Screening people with HIV for tuberculosis using urine testing may improve their life expectancy and be cost-effective to implement, according to the findings of a medical study.
The HIV and TB relationship
Tuberculosis (TB) is a bacterial infection that spreads through inhaling minuscule droplets from the coughs or sneezes of an infected person.
TB affects the lungs primarily, and people who are particularly vulnerable to infection with TB bacteria are those with medical conditions that weaken the immune system, such as human immunodeficiency virus (HIV).
The World Health Organization (WHO) estimates that the risk of developing TB is 16 to 27 times greater in people living with HIV than among those without the HIV infection.
HIV, tuberculosis and AIDS
According to the WHO, approximately 60% of TB cases among people living with HIV went untreated or undiagnosed. Undiagnosed and untreated cases of TB among people living with HIV impose a high economic burden on the healthcare system due to the negative impact of co-infection, which accelerates the progression of HIV to Acquired Immune Deficiency Syndrome (AIDS).
Having the HIV infection also increases the progression of TB from infection to disease by shortening the initial dormant phase. As such, increasing the screening of HIV patients for TB can improve their quality of life and life expectancy.
According to the WHO, by the end of 2010, the number of diagnosed cases of HIV on anti-retroviral therapy (ART) had increased dramatically in the past seven years in low- and middle-income countries. The diagnosed prevalence of HIV varies globally.
In 2015 diagnosed prevalence varied from approximately 0.15% in Germany to 0.60% in the US, according to GlobalData’s HIV – Epidemiology Forecast to 2025.
As more cases of HIV are diagnosed it is important to screen for TB because it is the leading cause of death of people living with HIV in the world.
Urine screening in Malawi and South Africa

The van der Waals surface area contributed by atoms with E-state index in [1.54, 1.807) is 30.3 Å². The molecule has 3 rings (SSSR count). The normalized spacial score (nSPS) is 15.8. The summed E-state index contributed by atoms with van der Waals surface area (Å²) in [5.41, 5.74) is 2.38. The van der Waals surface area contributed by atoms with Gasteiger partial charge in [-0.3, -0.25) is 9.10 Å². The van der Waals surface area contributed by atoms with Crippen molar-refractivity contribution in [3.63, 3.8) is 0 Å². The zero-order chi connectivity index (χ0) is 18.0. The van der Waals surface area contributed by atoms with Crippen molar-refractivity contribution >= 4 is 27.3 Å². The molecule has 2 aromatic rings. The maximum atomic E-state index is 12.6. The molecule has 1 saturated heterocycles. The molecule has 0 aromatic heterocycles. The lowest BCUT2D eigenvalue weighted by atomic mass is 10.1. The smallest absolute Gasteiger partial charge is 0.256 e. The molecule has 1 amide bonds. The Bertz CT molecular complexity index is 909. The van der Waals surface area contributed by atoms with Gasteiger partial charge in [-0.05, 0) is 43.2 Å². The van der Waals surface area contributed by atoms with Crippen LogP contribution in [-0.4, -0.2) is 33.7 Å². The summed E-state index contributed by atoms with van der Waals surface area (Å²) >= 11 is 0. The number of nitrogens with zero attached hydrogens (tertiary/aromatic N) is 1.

However, TB is difficult to diagnose in HIV patients because the TB sputum smear test will often yield a false negative result, or in other cases the patient is too ill to produce an adequate sputum sample, resulting in cases going undiagnosed and untreated.
However, a recent study published in January in The Lancet shows promising results from using urine testing to diagnose TB in people living with HIV.
The findings of this study show that life expectancy of HIV patients with TB increased by 0.5–1.2 years in Malawi and South Africa when urine screening was employed.
Other advantages to using urine tests rather than sputum tests to diagnosed TB is that urine samples are easy to collect and store. Additionally, urine-based testing doesn’t have the same infection control risks that sputum collection does, and it is associated with low additional costs so can be implemented in hospitals with few resources.
Technological breakthroughs such as developing and implementing a TB vaccine for adults would also lead to a reduction in the number of cases of HIV and TB co-infection.
Further details on the epidemiology forecast for TB in the US, France, Germany, Italy, Spain, UK, Japan, China, Australia, Brazil, Canada, India, Mexico, Russia, South Africa, and South Korea can be found on GlobalData’s Epidemiology and Market Size Database.
Further details on HIV in the US, France, Germany, Italy, Spain, UK, Japan, China, and Brazil can be found in GlobalData’s EpiCast Report: Human Immunodeficiency Virus (HIV) – Epidemiology Forecast to 2025.